I was living by myself at the time. It was just not that great of a situation. Not to even be able to go out and exercise or run on my own just seemed a little. I knew it wasn’t like that in Colorado. It just seemed like why not? I’m just kind of feel like I’m wasting my time by myself not really being able to do much. I might as well go back and kind of see how things are and I was already planning on doing it maybe the next year. My kind of longer term goal is to really, like I mentioned, kind of split time between the two places probably at least for the time being, skewed a bit more towards spending more time in the states.
I left a car and a little kind of van life type set up in Spain. I have all the intentions of spending a bunch of time there because it’s a really cool region. I think that’s one of the cool things that technology and remote work and all this enables us to do. If you want and you can make it happen, you can kind of bounce around and live. You don’t have to live in just one spot.
David McNeill: [0:48:24] Yeah, exactly. So now that you’ve been back for a little bit, how has the readjustment been? I mean, of course these are unusual times to say the least, but as you were away for those eight years and now you’re back, what’s it been like ? Do you have any major impressions or takeaways so far?
Spencer Coon: [0:48:44] Totally. Yeah. I think the transition was relatively easy. Maybe it is because I was coming back pretty frequently. I probably spent maybe two months out of the calendar year in the States. I guess yeah, transition-wise nothing was super, super tough. I was doing, again, the exact same job, the exact same thing I was doing over there is what I still do here. Work-wise just the time zone thing. I just start the day earlier here, which most people do anyway. We’re not going to dinner at 9 or 10 PM over here like they are over there. It’s kind of easier to have the earlier schedule anyway.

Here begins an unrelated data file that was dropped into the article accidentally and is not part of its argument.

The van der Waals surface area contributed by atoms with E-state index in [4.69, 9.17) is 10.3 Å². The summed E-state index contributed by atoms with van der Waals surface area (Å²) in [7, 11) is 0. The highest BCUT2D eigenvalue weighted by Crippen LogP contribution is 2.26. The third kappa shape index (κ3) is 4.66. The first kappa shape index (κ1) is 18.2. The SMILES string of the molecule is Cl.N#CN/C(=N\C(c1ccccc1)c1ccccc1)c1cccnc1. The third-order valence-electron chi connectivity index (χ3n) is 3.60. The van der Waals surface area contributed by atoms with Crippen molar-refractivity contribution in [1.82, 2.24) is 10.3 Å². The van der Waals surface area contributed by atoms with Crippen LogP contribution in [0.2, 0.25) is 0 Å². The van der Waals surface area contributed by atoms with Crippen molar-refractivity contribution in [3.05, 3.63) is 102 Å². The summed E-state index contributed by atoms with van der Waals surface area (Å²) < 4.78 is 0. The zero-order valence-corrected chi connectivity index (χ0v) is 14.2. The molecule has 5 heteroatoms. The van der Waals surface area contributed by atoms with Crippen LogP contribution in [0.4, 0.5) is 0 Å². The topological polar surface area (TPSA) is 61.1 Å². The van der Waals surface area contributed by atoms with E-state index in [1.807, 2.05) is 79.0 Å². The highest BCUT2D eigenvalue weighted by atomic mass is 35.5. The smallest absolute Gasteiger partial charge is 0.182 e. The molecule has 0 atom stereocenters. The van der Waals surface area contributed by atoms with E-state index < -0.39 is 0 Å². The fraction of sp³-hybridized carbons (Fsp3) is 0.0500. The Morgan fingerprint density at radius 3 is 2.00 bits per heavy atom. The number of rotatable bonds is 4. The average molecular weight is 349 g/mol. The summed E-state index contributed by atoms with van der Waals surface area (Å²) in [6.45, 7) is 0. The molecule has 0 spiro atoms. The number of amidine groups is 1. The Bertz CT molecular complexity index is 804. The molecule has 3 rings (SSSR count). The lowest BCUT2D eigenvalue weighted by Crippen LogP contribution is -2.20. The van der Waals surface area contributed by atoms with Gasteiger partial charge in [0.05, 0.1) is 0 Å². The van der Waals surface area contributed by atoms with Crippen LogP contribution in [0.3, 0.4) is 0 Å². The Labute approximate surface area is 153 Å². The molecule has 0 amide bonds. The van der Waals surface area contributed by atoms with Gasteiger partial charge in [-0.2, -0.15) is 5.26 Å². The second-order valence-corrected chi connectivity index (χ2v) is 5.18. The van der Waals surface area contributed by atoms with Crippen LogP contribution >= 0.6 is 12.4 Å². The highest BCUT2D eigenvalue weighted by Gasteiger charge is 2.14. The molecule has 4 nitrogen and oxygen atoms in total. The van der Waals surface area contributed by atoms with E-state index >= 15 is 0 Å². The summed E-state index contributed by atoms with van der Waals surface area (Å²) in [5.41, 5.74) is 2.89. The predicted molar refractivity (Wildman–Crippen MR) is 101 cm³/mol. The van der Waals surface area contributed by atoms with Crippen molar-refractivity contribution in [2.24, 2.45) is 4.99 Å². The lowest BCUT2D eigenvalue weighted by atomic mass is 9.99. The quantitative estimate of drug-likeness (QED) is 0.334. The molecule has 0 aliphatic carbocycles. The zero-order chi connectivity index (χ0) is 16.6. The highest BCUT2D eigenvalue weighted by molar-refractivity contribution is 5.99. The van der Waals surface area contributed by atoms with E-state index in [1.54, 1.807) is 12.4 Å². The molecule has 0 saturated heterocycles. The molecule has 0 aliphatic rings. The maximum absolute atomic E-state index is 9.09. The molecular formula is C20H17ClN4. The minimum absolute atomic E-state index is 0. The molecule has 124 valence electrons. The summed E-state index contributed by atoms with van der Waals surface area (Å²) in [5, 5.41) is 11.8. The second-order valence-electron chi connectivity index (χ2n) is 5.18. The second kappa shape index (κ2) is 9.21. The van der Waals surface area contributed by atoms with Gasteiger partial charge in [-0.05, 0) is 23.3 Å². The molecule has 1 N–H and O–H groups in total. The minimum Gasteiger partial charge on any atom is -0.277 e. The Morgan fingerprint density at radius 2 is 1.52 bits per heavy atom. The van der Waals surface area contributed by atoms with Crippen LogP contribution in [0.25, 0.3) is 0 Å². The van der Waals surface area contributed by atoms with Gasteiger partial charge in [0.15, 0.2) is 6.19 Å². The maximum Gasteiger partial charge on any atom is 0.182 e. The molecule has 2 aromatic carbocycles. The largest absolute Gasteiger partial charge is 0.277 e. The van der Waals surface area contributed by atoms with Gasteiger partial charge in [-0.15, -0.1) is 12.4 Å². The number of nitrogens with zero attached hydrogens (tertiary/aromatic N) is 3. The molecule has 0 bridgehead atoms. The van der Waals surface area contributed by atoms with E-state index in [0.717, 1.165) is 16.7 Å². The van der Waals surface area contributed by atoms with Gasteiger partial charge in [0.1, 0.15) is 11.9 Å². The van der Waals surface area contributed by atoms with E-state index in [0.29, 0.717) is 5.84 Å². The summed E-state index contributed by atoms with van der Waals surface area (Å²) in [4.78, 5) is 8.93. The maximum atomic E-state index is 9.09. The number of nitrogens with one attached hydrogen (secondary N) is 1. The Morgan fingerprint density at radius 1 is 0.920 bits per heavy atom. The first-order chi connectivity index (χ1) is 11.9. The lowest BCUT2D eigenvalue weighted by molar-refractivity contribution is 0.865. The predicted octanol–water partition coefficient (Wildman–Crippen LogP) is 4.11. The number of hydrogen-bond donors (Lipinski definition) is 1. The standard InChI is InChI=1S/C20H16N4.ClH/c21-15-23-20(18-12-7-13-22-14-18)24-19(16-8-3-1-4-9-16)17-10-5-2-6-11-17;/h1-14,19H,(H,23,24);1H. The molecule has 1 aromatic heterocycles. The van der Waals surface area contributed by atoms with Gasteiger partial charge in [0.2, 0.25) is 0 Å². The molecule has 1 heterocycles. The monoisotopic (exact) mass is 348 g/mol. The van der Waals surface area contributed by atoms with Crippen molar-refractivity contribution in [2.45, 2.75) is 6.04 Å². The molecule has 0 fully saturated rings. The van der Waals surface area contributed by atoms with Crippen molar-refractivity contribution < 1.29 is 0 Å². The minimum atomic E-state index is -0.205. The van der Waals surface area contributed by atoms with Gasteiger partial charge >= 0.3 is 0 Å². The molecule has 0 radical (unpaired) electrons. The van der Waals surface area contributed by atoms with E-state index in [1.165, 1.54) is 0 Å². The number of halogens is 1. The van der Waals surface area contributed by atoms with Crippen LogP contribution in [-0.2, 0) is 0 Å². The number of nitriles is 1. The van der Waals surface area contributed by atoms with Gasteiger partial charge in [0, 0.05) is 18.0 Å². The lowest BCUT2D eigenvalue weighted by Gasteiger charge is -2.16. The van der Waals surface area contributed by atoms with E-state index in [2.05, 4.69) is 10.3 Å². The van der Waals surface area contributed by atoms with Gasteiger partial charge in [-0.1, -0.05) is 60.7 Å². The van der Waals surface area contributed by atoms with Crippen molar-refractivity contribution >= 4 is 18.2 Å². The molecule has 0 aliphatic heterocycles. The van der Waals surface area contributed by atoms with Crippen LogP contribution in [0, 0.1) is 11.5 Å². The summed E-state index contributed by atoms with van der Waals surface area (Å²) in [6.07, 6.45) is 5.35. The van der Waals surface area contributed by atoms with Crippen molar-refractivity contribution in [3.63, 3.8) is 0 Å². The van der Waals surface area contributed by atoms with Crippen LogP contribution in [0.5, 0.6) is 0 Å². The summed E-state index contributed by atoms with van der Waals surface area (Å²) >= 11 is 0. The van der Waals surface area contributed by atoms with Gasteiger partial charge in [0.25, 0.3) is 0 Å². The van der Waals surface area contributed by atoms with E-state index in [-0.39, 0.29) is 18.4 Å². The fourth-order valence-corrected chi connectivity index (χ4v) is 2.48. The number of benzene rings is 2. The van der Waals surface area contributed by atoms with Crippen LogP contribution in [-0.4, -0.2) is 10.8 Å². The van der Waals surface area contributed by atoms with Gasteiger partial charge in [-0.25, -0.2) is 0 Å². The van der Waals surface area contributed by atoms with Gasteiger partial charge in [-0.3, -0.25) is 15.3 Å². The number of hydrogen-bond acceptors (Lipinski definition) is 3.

I think I miss the sort of daily exposure to the foreign language. Like just walking out to a cafe and ordering a cortado, just having that interaction in Spanish every day, I missed that, but I also still kind of get it because all my team are Spanish speakers so actually, I still speak it. I mean, if I’m not speaking, I’m at least on Slack, WhatsApp, writing it and seeing it. I’m glad I still have that exposure. I think it would have been tougher if I didn’t have that.
Yeah, I miss over there just, man it’s so amazing how many places there are to travel to. They’re just unbelievably incredible, within a three hour drive, Barcelona. Whereas I don’t think there’s anywhere in the states really where you have that. It’s definitely less, let’s say. So I kind of miss just being able to be like well, where are we going this weekend? Well, let’s go to this amazing rock climbing crag or let’s go, we’re going to actually just pop over to France and go here. We’re going to go to the Pyrenees. We’re going to go to the beach. We’re going to go to…and all like a 2-3 -hour drive max, maybe less. I miss that aspect for sure.
I’ve gained other things. It’s been fun to come back and reconnect with friends, reconnect with my brothers and family. Not that we were like not, but just being able to see them on a weekly basis versus once every three or four months. It’s been good. I think also it’s been less hard because I knew I have all the intention of spending a bunch of time and I’m actually going in October and I’ll spend a couple of months there and then who knows, this winter we’ll see.
David McNeill: [0:51:18] Nice. Do you have any other advice or thoughts for listeners, viewers out there that are thinking about trying to make a move, whether to south America, Latin America or maybe into Spain as well?